The HR transition of North Oil Company has been a tremendous adventure
On 12th Jul 2016, I was working contentedly in the third year of my assignment to the Gestion de l’International department of EP, in Tour Coupole in Paris. I had been invited to attend a meeting about a project so confidential, that I knew it only by its code name – Quo Vadis. On arriving in the meeting, I realized that every métier necessary for the building of a new company was already represented, and we were informed of the electrifying news; Total’s bid to work in partnership with Qatar Petroleum to manage the next 25 years of the huge Al Shaheen field, had been accepted. Everyone present would be expected to contribute to the successful construction of a company which would assume the Operatorship on 14th July 2017 – less than one year ahead. Almost every one of us was in Doha less than a week later, preparing for one of the biggest challenges of our careers – and probably the most intense year of our business lives. I spent three final days in Paris packing up my belongings, and I was formally assigned to the Al Shaheen Transition Team on 1st October 2016.
An enormous amount of groundwork had been prepared by our HR Team Leader, Jean-Louis Pradel and we rapidly scoped out the challenge; the development of terms and conditions of employment, job offers and salaries for approximately 800 current employees of Maersk Oil Qatar. During our initial meetings with MOQ’s HR team, it was immediately apparent that many staff had complex and individual employment contracts. The HR challenge was enormous; the new “North Oil Company” had to ensure that as many as possible of the current workforce were persuaded to remain and continue to contribute their expertise to this vast project. An organization had to be designed, a Payroll system set up, a Company Management System developed, conditions compared and developed, a Handbook written – and an HR Transition organization created, at a time when few internationally mobile candidates were available within Total, and the HR function of EP was itself in full restructuring mode.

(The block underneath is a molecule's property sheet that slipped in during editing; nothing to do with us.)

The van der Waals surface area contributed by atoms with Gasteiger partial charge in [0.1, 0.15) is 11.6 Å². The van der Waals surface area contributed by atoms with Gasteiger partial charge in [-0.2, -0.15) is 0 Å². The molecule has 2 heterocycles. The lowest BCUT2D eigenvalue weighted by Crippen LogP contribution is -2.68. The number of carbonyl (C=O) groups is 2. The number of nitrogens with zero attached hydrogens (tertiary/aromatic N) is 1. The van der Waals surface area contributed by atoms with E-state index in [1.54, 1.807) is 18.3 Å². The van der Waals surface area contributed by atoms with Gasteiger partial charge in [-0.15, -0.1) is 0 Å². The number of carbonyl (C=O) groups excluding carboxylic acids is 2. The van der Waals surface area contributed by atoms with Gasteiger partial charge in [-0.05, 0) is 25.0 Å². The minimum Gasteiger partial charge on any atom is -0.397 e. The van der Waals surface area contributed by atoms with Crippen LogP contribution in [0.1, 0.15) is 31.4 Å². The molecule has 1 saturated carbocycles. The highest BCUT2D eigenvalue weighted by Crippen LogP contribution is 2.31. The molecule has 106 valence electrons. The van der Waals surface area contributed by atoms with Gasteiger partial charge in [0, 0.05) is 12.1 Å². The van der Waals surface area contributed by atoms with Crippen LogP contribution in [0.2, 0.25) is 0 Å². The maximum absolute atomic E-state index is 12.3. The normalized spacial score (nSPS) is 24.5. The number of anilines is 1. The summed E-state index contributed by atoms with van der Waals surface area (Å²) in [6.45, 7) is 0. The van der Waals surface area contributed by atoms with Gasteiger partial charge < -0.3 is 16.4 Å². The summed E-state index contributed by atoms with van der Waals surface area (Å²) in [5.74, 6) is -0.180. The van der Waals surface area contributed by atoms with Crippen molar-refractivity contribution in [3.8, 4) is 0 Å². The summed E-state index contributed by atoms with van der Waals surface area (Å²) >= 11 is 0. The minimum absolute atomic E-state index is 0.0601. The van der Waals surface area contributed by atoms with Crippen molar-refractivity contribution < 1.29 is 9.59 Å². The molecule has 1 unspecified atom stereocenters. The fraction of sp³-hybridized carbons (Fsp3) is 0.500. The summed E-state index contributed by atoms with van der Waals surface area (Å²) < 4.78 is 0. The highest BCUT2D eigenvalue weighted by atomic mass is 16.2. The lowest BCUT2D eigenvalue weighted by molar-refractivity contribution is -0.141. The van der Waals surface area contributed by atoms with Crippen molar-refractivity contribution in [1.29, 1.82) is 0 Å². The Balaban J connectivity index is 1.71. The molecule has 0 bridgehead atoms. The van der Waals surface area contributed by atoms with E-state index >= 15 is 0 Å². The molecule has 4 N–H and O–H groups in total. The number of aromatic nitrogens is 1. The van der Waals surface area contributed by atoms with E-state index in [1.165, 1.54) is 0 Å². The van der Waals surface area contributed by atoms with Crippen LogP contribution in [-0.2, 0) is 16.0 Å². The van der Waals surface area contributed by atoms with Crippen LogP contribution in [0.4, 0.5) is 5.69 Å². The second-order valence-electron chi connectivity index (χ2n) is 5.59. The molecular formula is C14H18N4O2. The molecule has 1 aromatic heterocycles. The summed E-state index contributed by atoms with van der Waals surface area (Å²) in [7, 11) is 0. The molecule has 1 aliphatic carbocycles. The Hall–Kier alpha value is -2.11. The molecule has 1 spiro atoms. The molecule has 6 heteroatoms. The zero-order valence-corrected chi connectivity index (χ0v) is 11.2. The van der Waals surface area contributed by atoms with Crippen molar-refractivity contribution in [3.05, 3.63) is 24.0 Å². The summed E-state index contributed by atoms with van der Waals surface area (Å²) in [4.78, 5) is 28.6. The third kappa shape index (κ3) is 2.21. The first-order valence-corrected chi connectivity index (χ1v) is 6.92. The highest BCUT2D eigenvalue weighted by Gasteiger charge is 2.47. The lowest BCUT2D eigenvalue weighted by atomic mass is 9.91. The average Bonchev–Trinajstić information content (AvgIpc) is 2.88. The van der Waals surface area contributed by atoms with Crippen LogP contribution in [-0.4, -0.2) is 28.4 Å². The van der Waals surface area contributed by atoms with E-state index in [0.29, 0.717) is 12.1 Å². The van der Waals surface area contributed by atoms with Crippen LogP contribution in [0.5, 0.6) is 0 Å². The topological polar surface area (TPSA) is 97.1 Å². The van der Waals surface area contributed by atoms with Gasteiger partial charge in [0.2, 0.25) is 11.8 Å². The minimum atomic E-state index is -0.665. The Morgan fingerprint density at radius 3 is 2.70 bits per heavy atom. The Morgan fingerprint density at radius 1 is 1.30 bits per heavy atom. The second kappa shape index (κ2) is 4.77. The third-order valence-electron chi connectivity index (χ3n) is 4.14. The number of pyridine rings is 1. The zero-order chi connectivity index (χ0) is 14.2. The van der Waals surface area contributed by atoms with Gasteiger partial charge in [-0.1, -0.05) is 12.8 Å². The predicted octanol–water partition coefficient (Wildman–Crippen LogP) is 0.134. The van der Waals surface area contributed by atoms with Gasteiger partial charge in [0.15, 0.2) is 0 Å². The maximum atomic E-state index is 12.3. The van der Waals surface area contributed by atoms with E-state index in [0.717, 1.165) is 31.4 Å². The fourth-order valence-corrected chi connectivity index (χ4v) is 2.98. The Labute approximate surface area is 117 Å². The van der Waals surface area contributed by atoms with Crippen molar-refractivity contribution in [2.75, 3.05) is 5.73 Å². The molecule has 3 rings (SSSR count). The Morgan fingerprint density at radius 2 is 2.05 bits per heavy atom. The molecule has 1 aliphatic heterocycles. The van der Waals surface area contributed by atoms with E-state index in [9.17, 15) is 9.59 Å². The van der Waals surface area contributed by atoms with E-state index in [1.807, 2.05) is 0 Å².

Among the key challenges, the MOQ organization was itself in mid-reorganization at the time of the bid, having lost almost 50% of the workforce and broad banded its grade structure. Few detailed job descriptions were available, and terms and conditions were European in structure, whereas we were soon aware that NOC would be more closely aligned with the Qatari Upstream industry. NOC would therefore have to offer and respect certain conditions which were fully in conformity with the local culture, but not at all aligned with typical Total practices – among them, equality of certain conditions between male and female staff. Of all the accommodations which had to be made, this was undoubtedly the most difficult. In addition, MOQ declined to allow direct contact with its staff for many months or to supply staff CVs, fearing that worries about a subliminal selection process by NOC would impact attention to safety during this critical period. As a result, the initial NOC organisation was designed and built based on a ‘best judgment’ comparison of the Matrix-based MOQ organisation with more conventional operational structures.